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Flag of Philadelphia, Pennsylvania.svg

Philadelphia, often called Philly, is the largest city in the U.S. state and Commonwealth of Pennsylvania, and the sixth-most populous U.S. city, with a 2017 census-estimated population of 1,580,863. Since 1854, the city has been coterminous with Philadelphia County, the most populous county in Pennsylvania and the urban core of the eighth-largest U.S. metropolitan statistical area, with over 6 million residents . Philadelphia is also the economic and cultural anchor of the greater Delaware Valley, located along the lower Delaware and Schuylkill Rivers, within the Northeast megalopolis. The Delaware Valley's population of 7.2 million ranks it as the eighth-largest combined statistical area in the United States.

William Penn, an English Quaker, founded the city in 1682 to serve as capital of the Pennsylvania Colony. Philadelphia played an instrumental role in the American Revolution as a meeting place for the Founding Fathers of the United States, who signed the Declaration of Independence in 1776 at the Second Continental Congress, and the Constitution at the Philadelphia Convention of 1787. Several other key events occurred in Philadelphia during the Revolutionary War including the First Continental Congress, the preservation of the Liberty Bell, the Battle of Germantown, and the Siege of Fort Mifflin. Philadelphia was one of the nation's capitals during the revolution, and served as temporary U.S. capital while Washington, D.C., was under construction. In the 19th century, Philadelphia became a major industrial center and a railroad hub. The city grew from an influx of European immigrants, most of whom came from Ireland, Italy and Germany—the three largest reported ancestry groups in the city . In the early 20th century, Philadelphia became a prime destination for African Americans during the Great Migration after the Civil War, as well as Puerto Ricans. The city's population doubled from one million to two million people between 1890 and 1950.

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Fort Mifflin panorama.jpg
Fort Mifflin, 2010

Fort Mifflin was commissioned in 1771 and is situated on Mud Island, along the Delaware River at the southern tip of Philadelphia, just east of the airport. During the American Revolutionary War, the British Army bombarded and captured the fort as part of their conquest of Philadelphia in autumn 1777. The United States Army began to rebuild the fort in 1794 and continued to garrison and build on the site through the 19th century. The fort housed Confederate prisoners during the American Civil War. The army decommissioned Fort Mifflin in 1962; however, a portion of the fort's grounds are still used by the United States Army Corps of Engineers making it the fort with the longest continuous military use in the country. Historic preservationists have restored the fort, and it has been designated a National Historic Landmark.

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Earle Mack School of Law.

The Earle Mack School of Law is the law school of Philadelphia's Drexel University. The school, which opened in Fall 2006, was the first new law school in the area in over thirty years, and is the newest school within Drexel. Serving both undergraduate and graduate students, the school offers Juris Doctor degrees and requires all students to take part in their cooperative education program. The 65,000-square-foot (6,000 m2) complex features a moot courtroom, a two-floor library, a two-story atrium for meetings and casual conversation, faculty/staff offices, and several rooms for students to meet and work; the building also shares the campus-wide wireless Internet access. The permanent location for the law school, on the corner of 33rd and Chestnut Streets, is projected to be completed and open in 2012. The inaugural class of the Earle Mack School of Law began classes on August 16, 2006.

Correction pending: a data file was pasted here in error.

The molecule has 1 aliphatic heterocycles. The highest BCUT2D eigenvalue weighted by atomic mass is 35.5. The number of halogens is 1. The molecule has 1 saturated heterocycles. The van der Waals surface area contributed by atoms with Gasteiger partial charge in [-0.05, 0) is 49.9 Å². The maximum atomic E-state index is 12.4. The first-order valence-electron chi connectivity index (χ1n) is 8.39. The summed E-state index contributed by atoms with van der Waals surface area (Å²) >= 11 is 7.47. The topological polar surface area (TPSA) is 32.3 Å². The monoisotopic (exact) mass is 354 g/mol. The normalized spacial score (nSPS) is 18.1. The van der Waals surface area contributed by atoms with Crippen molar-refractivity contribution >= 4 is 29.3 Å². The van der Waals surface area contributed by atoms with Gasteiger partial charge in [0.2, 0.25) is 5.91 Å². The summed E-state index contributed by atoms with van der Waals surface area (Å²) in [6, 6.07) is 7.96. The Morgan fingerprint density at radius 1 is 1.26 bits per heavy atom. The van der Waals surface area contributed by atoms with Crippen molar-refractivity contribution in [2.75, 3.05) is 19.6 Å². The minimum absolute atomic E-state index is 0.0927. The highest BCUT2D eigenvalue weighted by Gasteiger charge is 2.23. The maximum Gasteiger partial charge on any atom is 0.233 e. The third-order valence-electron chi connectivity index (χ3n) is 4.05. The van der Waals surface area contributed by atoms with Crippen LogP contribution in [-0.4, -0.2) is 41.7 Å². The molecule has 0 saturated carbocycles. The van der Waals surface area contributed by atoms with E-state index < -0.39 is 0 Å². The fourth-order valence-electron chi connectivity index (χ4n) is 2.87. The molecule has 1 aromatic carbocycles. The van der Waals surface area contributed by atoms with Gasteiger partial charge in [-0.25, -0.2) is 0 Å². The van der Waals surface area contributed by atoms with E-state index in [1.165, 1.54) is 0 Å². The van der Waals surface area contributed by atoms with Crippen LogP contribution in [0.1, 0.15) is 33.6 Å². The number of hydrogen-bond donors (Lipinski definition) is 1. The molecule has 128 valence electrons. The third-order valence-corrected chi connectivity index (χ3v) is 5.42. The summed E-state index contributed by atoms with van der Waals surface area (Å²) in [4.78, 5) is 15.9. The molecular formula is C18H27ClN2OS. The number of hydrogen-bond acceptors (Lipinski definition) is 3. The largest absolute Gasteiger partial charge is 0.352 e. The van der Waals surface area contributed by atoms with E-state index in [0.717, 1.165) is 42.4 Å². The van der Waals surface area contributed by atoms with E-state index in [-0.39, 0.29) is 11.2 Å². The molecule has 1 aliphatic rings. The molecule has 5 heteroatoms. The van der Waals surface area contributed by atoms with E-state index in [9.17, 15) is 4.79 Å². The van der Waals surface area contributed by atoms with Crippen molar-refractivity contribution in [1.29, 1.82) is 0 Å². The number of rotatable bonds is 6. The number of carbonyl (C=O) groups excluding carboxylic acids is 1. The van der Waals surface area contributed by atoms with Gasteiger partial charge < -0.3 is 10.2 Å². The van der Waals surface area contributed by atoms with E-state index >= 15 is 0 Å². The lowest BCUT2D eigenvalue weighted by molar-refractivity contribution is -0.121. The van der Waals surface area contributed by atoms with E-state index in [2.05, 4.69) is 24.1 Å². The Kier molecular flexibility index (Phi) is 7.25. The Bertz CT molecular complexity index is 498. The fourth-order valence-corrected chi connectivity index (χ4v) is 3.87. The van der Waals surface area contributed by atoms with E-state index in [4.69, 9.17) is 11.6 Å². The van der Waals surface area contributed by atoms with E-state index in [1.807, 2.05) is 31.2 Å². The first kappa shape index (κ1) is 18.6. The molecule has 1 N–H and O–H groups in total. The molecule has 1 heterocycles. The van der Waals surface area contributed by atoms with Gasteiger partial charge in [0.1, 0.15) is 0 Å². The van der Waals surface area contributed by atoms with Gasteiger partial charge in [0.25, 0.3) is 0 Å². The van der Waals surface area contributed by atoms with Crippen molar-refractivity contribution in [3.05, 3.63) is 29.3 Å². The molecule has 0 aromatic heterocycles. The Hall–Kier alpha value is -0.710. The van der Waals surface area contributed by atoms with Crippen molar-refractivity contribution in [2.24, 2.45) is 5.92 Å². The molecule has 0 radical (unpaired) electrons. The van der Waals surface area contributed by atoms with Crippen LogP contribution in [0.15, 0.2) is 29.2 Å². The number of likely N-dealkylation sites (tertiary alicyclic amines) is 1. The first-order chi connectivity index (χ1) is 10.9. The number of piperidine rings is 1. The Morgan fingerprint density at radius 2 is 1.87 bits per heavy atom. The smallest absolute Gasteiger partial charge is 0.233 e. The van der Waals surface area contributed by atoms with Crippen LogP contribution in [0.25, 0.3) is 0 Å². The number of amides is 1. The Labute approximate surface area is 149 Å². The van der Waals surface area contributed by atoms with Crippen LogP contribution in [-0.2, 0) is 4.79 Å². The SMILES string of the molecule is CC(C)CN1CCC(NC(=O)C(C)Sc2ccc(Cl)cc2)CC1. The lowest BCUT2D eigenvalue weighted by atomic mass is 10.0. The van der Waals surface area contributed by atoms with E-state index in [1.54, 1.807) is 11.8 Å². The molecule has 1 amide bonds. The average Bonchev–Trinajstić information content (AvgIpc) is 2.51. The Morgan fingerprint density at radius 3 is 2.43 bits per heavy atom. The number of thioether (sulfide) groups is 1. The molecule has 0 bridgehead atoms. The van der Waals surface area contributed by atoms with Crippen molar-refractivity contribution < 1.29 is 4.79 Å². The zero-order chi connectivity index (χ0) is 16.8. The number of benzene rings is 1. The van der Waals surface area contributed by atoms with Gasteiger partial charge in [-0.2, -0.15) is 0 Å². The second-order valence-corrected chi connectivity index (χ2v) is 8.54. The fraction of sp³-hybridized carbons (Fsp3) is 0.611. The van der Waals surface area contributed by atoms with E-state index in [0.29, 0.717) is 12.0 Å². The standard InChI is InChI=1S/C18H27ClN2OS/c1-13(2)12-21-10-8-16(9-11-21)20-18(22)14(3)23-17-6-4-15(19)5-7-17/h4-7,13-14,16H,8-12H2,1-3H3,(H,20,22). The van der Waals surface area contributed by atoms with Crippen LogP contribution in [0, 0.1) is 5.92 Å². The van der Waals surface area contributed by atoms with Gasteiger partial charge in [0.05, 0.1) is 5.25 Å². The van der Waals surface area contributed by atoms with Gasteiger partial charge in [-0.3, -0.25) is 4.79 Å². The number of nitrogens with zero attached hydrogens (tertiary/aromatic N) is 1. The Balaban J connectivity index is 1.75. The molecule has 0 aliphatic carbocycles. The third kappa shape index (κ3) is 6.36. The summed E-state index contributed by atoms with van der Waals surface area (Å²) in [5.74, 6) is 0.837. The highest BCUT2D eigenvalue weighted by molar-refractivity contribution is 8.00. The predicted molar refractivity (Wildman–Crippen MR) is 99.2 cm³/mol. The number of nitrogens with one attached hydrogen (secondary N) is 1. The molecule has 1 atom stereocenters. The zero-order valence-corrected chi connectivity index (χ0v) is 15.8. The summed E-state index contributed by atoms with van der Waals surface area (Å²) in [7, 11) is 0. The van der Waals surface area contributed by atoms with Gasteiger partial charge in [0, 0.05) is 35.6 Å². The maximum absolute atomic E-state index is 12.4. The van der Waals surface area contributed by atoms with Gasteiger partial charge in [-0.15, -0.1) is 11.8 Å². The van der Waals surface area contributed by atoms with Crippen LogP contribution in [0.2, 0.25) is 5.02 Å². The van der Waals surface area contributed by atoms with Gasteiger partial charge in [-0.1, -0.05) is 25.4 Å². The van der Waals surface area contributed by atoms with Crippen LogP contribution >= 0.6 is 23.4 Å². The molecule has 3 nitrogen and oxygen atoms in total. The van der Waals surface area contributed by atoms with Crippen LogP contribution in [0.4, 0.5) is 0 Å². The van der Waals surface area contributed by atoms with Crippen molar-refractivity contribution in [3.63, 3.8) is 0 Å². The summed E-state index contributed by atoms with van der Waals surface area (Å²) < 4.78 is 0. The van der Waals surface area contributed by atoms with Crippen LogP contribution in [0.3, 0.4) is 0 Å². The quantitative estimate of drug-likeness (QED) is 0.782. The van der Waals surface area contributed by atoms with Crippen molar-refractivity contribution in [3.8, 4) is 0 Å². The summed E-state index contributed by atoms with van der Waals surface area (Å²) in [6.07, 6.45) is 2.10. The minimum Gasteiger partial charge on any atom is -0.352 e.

Selected biography

Louis Henry Carpenter

Louis H. Carpenter was a United States Army brigadier general and Medal of Honor recipient. He began his military career in 1861, first as an enlisted soldier before being commissioned as an officer the following year. During the American Civil War, he participated in sixteen campaigns with the 6th U.S. Cavalry Regiment. He received the Medal of Honor for his actions during the Indian Wars while serving with the Buffalo Soldiers of the 10th U.S. Cavalry. He was noted several times for gallantry in official dispatches. Louis Carpenter dropped out of college to enlist in the Union Army at the beginning of the American Civil War and fought in the Gettysburg Campaign at the Battle of Fairfield. By the end of the Civil War, he held the rank of brevet lieutenant colonel, but also received a commission to first lieutenant in the Regular United States Army. After the Civil War and until his transfer back East in 1887, he served on the western frontier. He engaged many Native American tribes, dealt with many types of renegades and explored vast areas of uncharted territory from Texas to Arizona. During the Spanish-American War, he commanded an occupation force and became the first military governor of Puerto Principe, Cuba. After 38 continuous years of service to his country, he retired from the Army on October 19, 1899, as a brigadier general. After his retirement, he became a speaker and a writer.

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"I'm a health nut, but when I eat, I go hard…I'll only get a cheesesteak in Philadelphia. No one else does it right."*

Kevin Hart

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